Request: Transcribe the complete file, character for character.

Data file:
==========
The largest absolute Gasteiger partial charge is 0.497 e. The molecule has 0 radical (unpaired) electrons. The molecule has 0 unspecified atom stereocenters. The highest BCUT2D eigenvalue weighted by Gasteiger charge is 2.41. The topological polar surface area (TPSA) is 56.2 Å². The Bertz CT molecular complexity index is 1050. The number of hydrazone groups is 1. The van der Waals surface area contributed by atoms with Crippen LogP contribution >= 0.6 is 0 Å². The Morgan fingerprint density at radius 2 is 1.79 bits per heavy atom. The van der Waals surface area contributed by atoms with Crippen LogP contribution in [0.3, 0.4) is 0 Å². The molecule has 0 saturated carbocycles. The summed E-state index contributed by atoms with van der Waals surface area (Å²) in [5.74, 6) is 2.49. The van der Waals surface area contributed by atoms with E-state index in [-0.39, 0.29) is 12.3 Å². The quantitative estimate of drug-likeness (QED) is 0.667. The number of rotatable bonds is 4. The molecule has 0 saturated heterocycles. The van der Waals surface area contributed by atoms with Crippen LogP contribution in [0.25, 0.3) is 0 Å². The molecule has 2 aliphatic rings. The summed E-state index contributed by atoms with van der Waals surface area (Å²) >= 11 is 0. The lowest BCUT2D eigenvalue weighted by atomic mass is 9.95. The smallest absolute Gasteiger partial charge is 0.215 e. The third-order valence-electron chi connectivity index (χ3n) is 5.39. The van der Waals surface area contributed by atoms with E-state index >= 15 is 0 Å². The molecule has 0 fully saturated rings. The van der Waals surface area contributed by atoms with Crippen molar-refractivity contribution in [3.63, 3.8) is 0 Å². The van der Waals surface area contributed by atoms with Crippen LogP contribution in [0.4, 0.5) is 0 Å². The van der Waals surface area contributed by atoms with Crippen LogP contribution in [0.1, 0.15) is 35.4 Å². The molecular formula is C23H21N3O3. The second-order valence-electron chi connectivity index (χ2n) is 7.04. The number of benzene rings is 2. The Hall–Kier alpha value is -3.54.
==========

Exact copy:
The largest absolute Gasteiger partial charge is 0.497 e. The molecule has 0 radical (unpaired) electrons. The molecule has 0 unspecified atom stereocenters. The highest BCUT2D eigenvalue weighted by Gasteiger charge is 2.41. The topological polar surface area (TPSA) is 56.2 Å². The Bertz CT molecular complexity index is 1050. The number of hydrazone groups is 1. The van der Waals surface area contributed by atoms with Crippen LogP contribution >= 0.6 is 0 Å². The Morgan fingerprint density at radius 2 is 1.79 bits per heavy atom. The van der Waals surface area contributed by atoms with Crippen LogP contribution in [0.3, 0.4) is 0 Å². The molecule has 0 saturated carbocycles. The summed E-state index contributed by atoms with van der Waals surface area (Å²) in [5.74, 6) is 2.49. The van der Waals surface area contributed by atoms with E-state index in [-0.39, 0.29) is 12.3 Å². The quantitative estimate of drug-likeness (QED) is 0.667. The number of rotatable bonds is 4. The molecule has 0 saturated heterocycles. The van der Waals surface area contributed by atoms with Crippen LogP contribution in [0.25, 0.3) is 0 Å². The molecule has 2 aliphatic rings. The summed E-state index contributed by atoms with van der Waals surface area (Å²) >= 11 is 0. The lowest BCUT2D eigenvalue weighted by atomic mass is 9.95. The smallest absolute Gasteiger partial charge is 0.215 e. The third-order valence-electron chi connectivity index (χ3n) is 5.39. The van der Waals surface area contributed by atoms with E-state index >= 15 is 0 Å². The molecule has 0 fully saturated rings. The van der Waals surface area contributed by atoms with Crippen molar-refractivity contribution in [3.63, 3.8) is 0 Å². The van der Waals surface area contributed by atoms with Crippen LogP contribution in [0.4, 0.5) is 0 Å². The van der Waals surface area contributed by atoms with Crippen LogP contribution in [0.1, 0.15) is 35.4 Å². The molecular formula is C23H21N3O3. The second-order valence-electron chi connectivity index (χ2n) is 7.04. The number of benzene rings is 2. The Hall–Kier alpha value is -3.54.